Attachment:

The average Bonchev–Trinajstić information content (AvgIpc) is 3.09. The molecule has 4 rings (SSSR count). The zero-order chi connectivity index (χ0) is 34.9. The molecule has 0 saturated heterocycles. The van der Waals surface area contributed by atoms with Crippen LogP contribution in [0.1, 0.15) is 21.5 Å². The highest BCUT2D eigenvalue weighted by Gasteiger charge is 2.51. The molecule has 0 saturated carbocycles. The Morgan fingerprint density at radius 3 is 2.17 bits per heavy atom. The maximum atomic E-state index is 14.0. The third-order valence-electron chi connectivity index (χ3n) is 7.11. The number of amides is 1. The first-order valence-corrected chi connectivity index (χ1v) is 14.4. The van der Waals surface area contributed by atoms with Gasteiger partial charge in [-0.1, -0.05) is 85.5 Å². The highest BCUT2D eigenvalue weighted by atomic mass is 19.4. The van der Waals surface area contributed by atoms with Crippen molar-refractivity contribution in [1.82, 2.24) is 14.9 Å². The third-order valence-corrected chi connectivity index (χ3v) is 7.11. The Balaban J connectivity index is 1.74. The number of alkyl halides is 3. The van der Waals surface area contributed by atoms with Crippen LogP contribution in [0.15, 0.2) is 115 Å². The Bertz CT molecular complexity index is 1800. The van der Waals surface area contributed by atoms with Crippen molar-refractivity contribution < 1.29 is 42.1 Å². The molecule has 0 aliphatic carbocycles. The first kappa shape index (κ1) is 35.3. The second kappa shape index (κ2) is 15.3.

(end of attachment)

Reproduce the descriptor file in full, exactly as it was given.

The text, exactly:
The average Bonchev–Trinajstić information content (AvgIpc) is 3.09. The molecule has 4 rings (SSSR count). The zero-order chi connectivity index (χ0) is 34.9. The molecule has 0 saturated heterocycles. The van der Waals surface area contributed by atoms with Crippen LogP contribution in [0.1, 0.15) is 21.5 Å². The highest BCUT2D eigenvalue weighted by Gasteiger charge is 2.51. The molecule has 0 saturated carbocycles. The Morgan fingerprint density at radius 3 is 2.17 bits per heavy atom. The maximum atomic E-state index is 14.0. The third-order valence-electron chi connectivity index (χ3n) is 7.11. The number of amides is 1. The first-order valence-corrected chi connectivity index (χ1v) is 14.4. The van der Waals surface area contributed by atoms with Gasteiger partial charge in [-0.1, -0.05) is 85.5 Å². The highest BCUT2D eigenvalue weighted by atomic mass is 19.4. The van der Waals surface area contributed by atoms with Crippen molar-refractivity contribution in [1.82, 2.24) is 14.9 Å². The third-order valence-corrected chi connectivity index (χ3v) is 7.11. The Balaban J connectivity index is 1.74. The number of alkyl halides is 3. The van der Waals surface area contributed by atoms with Crippen LogP contribution in [0.15, 0.2) is 115 Å². The Bertz CT molecular complexity index is 1800. The van der Waals surface area contributed by atoms with Crippen molar-refractivity contribution < 1.29 is 42.1 Å². The molecule has 0 aliphatic carbocycles. The first kappa shape index (κ1) is 35.3. The second kappa shape index (κ2) is 15.3.